By taking some basic steps, you can use office politics positively and make it work for you. Remember, most people are motivated by the search for recognition, job satisfaction, promotion or reward, or a combination of all four, and these factors influence people’s behaviour.
How can office politics work for you?
You need a clear idea of what you want to achieve and how you plan to achieve it. Think about the factors that might hinder or help you in reaching your goals and targets. The way we work, how we communicate, how we come across to others and the relationships we build with colleagues (friends or foes) are all crucial. Many modern organisations are in a constant state of change, but by being well-informed and prepared, you will be in a better position to grasp new opportunities and side-step potential obstacles.
How do you come across?
Take an objective look at yourself. Many of us fit cosily into stereotypes – the insincere sales rep, the grey accountant, the PR chick or the computer geek. Is that an image that will help you achieve your goals? It’s not only about how you look. Think about the qualities you want to portray and the types of behaviour that would develop this image. For example, a well-organised person is more likely to give the impression of being capable and able to deliver results. Behaviour that would reinforce this image includes punctuality, meeting deadlines, tidiness and good time management.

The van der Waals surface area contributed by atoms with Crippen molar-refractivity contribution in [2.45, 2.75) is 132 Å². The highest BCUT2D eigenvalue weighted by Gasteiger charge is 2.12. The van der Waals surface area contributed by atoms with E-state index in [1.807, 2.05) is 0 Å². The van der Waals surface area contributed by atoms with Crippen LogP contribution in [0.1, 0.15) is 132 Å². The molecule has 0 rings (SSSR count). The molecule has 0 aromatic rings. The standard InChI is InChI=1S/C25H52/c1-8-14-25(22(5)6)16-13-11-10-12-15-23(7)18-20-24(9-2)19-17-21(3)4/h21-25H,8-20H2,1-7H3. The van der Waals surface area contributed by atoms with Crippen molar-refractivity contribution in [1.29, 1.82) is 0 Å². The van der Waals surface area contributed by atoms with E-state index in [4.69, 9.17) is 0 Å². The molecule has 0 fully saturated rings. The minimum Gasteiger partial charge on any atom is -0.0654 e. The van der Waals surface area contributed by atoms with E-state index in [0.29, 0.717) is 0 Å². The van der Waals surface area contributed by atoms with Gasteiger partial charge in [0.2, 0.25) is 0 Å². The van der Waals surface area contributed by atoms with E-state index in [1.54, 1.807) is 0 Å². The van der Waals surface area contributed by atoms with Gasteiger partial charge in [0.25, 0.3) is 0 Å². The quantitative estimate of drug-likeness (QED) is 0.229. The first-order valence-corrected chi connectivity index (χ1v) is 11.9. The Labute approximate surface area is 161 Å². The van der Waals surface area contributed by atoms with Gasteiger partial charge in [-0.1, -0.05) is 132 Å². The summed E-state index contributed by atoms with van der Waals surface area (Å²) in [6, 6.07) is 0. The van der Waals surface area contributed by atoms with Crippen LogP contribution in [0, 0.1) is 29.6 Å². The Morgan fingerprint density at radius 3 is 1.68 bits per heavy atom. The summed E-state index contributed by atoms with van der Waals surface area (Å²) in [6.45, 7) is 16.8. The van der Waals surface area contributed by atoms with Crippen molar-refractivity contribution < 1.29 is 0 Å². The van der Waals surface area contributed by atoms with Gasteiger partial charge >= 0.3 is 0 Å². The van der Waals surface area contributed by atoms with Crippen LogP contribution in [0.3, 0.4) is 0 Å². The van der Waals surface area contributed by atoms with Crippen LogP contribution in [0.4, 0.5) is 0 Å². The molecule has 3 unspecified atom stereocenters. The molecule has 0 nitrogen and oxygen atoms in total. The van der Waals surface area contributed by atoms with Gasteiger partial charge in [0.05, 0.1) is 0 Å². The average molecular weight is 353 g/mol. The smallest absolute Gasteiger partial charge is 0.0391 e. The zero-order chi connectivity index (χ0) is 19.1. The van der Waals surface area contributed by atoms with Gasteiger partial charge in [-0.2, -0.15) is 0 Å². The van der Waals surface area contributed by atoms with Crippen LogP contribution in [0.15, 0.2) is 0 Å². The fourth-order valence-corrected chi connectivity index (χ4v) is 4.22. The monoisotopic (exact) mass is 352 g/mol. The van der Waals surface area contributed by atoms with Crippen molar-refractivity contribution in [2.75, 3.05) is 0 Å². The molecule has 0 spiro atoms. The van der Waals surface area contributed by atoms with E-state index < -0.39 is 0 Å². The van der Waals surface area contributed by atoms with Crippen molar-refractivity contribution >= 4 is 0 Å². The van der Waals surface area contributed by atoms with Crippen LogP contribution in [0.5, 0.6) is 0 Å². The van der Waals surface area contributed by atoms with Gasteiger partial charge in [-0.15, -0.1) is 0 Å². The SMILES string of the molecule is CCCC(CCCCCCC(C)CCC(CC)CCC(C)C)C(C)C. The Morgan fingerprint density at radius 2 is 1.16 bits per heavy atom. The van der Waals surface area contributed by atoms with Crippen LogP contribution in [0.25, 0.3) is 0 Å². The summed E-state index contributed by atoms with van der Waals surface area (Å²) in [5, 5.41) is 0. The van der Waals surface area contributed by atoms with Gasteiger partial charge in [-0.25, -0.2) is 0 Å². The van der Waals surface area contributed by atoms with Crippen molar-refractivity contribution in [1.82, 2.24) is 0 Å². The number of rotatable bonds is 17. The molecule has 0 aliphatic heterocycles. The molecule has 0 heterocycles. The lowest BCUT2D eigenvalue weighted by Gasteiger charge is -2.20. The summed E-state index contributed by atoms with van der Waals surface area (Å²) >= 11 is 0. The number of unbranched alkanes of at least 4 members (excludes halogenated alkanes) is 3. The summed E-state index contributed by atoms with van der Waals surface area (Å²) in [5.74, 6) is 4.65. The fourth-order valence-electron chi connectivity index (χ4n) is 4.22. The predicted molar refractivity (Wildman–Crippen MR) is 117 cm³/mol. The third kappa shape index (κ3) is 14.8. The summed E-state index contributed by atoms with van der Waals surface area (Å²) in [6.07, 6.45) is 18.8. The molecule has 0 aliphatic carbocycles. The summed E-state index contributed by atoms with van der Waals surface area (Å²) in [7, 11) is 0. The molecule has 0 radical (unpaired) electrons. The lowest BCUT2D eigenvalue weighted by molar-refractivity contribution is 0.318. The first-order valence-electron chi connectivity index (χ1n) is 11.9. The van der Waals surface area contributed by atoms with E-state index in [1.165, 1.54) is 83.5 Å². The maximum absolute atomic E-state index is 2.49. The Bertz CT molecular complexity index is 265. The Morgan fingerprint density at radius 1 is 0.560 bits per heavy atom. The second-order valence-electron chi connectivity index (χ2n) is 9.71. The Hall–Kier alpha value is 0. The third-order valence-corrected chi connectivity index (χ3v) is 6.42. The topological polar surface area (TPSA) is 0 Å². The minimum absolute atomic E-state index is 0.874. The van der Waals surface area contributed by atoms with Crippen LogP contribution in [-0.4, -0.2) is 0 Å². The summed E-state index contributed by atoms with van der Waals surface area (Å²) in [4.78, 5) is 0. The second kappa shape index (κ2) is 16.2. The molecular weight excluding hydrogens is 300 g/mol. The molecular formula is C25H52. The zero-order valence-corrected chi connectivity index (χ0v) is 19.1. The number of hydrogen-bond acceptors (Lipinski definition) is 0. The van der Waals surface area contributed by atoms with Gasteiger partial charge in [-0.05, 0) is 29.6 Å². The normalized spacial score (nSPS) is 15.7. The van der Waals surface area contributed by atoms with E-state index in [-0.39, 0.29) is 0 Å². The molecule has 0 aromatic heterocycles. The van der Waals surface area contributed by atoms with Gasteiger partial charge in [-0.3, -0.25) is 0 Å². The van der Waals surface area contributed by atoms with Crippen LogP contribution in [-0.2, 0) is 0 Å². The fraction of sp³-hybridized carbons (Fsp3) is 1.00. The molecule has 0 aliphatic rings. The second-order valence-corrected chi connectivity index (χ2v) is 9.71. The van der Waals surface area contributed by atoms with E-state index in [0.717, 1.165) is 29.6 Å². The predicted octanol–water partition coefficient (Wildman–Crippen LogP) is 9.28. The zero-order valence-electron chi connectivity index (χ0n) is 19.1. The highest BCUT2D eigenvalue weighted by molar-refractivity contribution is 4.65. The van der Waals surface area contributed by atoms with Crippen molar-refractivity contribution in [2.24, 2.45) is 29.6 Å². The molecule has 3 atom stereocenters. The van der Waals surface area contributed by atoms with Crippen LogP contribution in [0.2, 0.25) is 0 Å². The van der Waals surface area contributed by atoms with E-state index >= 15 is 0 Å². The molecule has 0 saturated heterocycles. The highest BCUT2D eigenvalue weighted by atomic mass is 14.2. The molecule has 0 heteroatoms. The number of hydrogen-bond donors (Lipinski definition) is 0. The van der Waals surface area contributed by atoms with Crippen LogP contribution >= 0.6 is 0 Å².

How does networking help?
Without realising it, many of us build informal networks of people who help us to do our jobs. But it is worthwhile taking a more structured approach to this activity. Think about people you know who might fit into these categories:
- Influencers who make things happen for you
- Gatekeepers who can allow or deny access to others
- Stimulators who kick-start your creativity
Time-wasters, fight-pickers, know-it-alls and data-hoarders exist in all firms
- Role models you can learn from
- Sources of information who will share what they know.
These people may work at your current firm, but might also be ex-colleagues or someone from a different firm. You may need to go out of your way to develop a relationship with them; for example, if they are based in a different building. But the relationship needs to be nurtured, and perceived as beneficial to both of you.
What about communication skills?
Organisations rely on a combination of formal and informal communication, so it is wise to be involved in both. Being tuned into the grapevine, without spending your whole time listening to rumours, can provide invaluable information.
Always give careful thought to the method of communication you use. Decide whether the information needs to be in writing, perhaps as a permanent record, or personalised with a phone call or meeting.
Meetings are complex interactions. Think about whether it is really to your advantage to attend, and, if so, find out what others may have on their agendas in advance, so that you can go prepared.
You must be able to read what others are really saying. Some colleagues may be inept at getting their message across or very good at communicating something quite different to what they appear to be saying. Words, tone, expression, body language, and even what is not said, are all key to the real message.
Any more advice?